I think Mr. Warner has been on record publicly for having stated what he has. You mentioned the fact that this House has accomplished a tremendous amount, including, and I know you are going to reiterate it with your charts, including a number of agenda items that were accomplished in the first 100 legislative hours.

Mr. MEEK of Florida. That's correct.

Mr. LARSON of Connecticut. But over in the Senate, and most of the general public isn't aware of this, they have a cloture rule. Cloture in the Senate means it takes 60 votes in order to pass something, which is why Mr. Rich in his article prevails upon Mr. Warner, a senior Republican, to rein in Mr. McConnell. Now Mitch McConnell in the Senate has indicated that they continue to be obstructionists. Almost every single vote that has taken place over in the Senate, every single issue becomes a cloture vote which means that there are 60 votes needed in order to pass. Of course with only 50 Democrats in the United States Senate, that becomes impossible. So they become the obstructionist not only in the effort to strategically withdraw our troops and support the military and to revert back to a policy that makes sense, but also on every other issue that Democrats have been able to bring before and pass in this House of Representatives.

So, Mr. Meek, I am pleased to join with you this evening and thank you for coming to the floor with this.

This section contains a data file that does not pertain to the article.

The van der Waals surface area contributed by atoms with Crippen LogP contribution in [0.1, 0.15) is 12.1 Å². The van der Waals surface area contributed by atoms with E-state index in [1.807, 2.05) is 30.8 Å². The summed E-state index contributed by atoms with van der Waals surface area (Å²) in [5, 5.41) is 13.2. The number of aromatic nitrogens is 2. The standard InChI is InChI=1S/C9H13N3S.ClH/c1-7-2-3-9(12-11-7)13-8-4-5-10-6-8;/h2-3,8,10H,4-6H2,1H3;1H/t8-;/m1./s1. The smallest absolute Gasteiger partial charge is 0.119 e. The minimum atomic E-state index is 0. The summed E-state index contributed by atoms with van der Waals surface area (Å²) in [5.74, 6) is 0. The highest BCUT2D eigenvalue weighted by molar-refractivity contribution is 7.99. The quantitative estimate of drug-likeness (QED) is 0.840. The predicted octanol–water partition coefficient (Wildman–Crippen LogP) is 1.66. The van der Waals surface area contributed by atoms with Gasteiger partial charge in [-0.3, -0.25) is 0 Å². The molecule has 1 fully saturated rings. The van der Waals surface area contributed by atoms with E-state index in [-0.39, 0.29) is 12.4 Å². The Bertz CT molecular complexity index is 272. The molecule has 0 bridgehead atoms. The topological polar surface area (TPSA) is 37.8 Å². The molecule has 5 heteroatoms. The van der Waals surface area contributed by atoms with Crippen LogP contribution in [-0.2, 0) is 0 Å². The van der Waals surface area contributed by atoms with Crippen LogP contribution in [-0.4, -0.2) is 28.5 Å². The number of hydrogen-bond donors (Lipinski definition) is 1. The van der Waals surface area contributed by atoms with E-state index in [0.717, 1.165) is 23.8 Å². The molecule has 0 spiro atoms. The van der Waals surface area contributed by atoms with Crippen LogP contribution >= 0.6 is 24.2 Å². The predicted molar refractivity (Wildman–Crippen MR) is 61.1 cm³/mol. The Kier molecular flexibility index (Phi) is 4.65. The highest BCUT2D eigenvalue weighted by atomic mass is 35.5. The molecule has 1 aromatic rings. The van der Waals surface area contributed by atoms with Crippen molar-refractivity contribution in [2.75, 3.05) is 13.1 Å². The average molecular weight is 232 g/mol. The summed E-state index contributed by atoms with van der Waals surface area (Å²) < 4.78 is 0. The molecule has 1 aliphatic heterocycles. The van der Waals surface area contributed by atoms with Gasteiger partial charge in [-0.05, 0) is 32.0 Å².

Mr. LARSON of Connecticut. Mr. Meek, I think you have made your point extraordinarily well. I especially want to commend, especially for the viewers and listeners who regularly tune in when the 30-Something Group comes to the floor, first and foremost, call up and thank courageous people like Walter Jones, Republican from North Carolina; Wayne Gilchrest, Republican from Maryland; Ron Paul, Republican from Texas, who more often than not sit almost isolated, almost ostracized on the other side of the aisle. And it is not that they don't have the respect of their colleagues, because I believe sincerely they do. What they should know is that they have the respect of America because they are willing to stand up and speak truth to power.

There are many of our colleagues on the other side of the aisle who would stand with them. Loyalty is important in any process, and certainly one can respect loyalty. Loyalty and fidelity are important concepts and in fact can be virtues. But when there is blind allegiance, and especially when men and women's lives are at stake, where is your voice? Will you stand together to have this institution, the United States Congress, stand up together, collectively, put an end to the war, find a process by which we together can end the war and provide, as you point out, as the most recent veterans' bill that we passed does, the greatest increase in 77 years for veterans, so that we provide the assistance to these brave men and women who have given their all. And also to provide the compassion and the caring for their family members who wait at home wondering what kind of policy is going to unfold here for them to see Congress bogged down the way it is in the obstinacy of an administration that says it is just going to run out the clock on its policy is wrong.